A public record refers to a document or a source of information that is accessible to the general public, rather than kept private or confidential. Public records are often documents that record an individual or group’s interaction with one or more government agencies, such as a marriage record, or items related to one’s criminal history, but can also refer to something as simple as a phone number or former address.
The 1967 Freedom of Information Act (FOIA) cemented the legal status of public records in the United States by requiring all federal agencies to release all non-exempt documents to citizens through submitting a public record request. Though the act only applies to records held by federal agencies, many state and local governments followed suit with similar laws freeing up records held by state and local authorities, making them public information, as well.
Despite the fact that the FOIA allows the general public to freely access a wide range of records, the overwhelming majority of FOIA requests are made by businesses, legal firms, and news organizations.
Many people are ignorant of both the extent of the public records accessible to them, as well as the number of records containing their personal information that can be accessed by any individual or organization, upon request.
A wide range of documents and pieces of information are public records, including:
While many types of documents fall under the umbrella of public records, others are expressly private and not accessible to the general public. Here are some examples:
Although public records are–by definition–available to the public, finding certain documents is a challenge, and visiting a handful of government offices to hunt down different types of public records may be necessary.
This is because rather than being stored in a single location, public records are housed in the offices of a number of government agencies, depending on the type of document. Below is a guide to where you’ll find different types of public records.
The process for making a public records request varies between agencies, as do the associated request forms, but you should generally follow the same basic steps.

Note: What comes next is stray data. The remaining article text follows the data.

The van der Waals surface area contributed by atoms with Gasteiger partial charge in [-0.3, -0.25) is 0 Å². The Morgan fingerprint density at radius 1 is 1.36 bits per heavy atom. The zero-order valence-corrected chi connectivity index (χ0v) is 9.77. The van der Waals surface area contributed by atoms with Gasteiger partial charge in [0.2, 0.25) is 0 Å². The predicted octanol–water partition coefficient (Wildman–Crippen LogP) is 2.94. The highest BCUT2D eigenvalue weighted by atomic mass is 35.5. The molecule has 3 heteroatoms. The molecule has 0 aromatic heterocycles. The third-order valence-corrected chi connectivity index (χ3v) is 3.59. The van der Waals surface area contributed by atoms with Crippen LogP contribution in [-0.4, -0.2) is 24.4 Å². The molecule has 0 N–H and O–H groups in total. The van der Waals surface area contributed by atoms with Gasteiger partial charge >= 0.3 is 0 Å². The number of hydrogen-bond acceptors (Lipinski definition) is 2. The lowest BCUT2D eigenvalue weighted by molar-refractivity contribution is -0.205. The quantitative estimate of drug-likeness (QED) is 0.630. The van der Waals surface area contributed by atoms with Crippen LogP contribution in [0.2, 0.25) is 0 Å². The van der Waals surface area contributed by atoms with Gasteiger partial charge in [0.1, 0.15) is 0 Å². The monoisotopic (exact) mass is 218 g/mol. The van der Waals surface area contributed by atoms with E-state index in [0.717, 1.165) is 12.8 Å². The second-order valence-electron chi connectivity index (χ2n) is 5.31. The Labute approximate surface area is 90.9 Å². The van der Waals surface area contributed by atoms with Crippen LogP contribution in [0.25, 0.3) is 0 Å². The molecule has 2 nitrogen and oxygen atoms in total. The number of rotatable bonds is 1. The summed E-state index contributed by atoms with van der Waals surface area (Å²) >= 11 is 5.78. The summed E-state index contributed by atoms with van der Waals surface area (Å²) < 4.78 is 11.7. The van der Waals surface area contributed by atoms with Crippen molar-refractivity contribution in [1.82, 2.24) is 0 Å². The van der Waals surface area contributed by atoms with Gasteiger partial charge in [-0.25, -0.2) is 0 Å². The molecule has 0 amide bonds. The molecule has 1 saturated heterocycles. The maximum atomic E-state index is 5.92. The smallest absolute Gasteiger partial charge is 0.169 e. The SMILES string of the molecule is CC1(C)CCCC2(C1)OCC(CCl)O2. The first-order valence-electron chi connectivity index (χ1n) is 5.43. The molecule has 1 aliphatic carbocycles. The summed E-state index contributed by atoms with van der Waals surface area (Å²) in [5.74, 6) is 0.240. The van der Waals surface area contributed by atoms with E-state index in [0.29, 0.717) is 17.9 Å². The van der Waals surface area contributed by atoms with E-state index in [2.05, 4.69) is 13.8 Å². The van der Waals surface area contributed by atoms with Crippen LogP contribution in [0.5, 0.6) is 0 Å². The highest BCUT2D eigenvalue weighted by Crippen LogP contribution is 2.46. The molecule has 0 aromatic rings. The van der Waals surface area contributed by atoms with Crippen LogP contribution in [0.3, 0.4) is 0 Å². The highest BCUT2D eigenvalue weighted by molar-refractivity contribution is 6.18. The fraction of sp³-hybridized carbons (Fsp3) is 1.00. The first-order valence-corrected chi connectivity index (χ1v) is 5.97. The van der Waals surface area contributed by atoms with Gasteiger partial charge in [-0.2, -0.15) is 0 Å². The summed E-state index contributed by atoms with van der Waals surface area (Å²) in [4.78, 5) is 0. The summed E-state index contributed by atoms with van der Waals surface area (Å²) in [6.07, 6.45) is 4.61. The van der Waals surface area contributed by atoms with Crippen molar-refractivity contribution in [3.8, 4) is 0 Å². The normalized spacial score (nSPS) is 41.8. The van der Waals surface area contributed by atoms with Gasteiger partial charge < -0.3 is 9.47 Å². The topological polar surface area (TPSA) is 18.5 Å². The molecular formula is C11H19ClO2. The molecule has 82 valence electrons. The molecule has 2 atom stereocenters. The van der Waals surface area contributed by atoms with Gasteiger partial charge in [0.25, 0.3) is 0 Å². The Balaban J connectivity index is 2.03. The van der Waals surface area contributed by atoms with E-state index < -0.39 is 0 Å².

First, make a list of the records that you are looking for. Next, write down the name of the office or agency that you believe is in possession of each record. Then, write a formal letter to each office stating the record(s) that you are looking for, and include your name, address, and other contact information. For the quickest results, you should deliver your request letter in person, but if that proves difficult, you can also mail the letter to the necessary office. There will likely be a fee involved in obtaining the requested public records.
Requestors should be sure to be as specific as possible when submitting their requests. Overly broad or difficult to understand requests may be ignored or rejected outright. Also, be prepared to wait for your requested records, as government offices often take longer to process requests than commercial businesses.
The internet is a useful source for obtaining public records, allowing people to find a variety of documents in one place without visiting half a dozen different government offices. There are scores of sites that search state and federal databases for all types of records, including arrest and warrant records, court cases, vital records like birth and death certificates, and more, delivering them all in one place for the person performing the search.
However, almost all of the sites will ask you to register, enter your credit card information, and pay a fee in order to view the results of a search. Getting all the public records under your name in one place without multiple trips to various government offices is convenient, but be prepared to pay for it, as there aren’t really any free background check companies. Sites advertising free background checks or free public records searches inevitably place a paywall between you and the search results.
Public Access to Court Electronic Records (PACER) is an electronic public access service maintained by the Administrative Office of the United States Courts that citizens can use to obtain docket and case information from federal courts, district courts, and bankruptcy courts that are public records. The index of court records is massive, containing over 500 million documents in many different databases.
Registering for PACER is free for everyone, however, using the service comes with a price. Since Congress never applied the funds to allow for free access to PACER’s database, the service must be supported through user fees. Obtaining documents costs $0.10 per page, although the price of a single document is capped at $3. If a user would like PACER to perform a search on their behalf, the price is $30 per search, even if the search comes up empty.
Yet, unless a user is accessing dozens of court documents, they may be able to find what they need free of charge: as of January 2020, fees are waived for all users whose quarterly usage is below $30. According to PACER.gov, this applies to over 75 percent of the service’s users.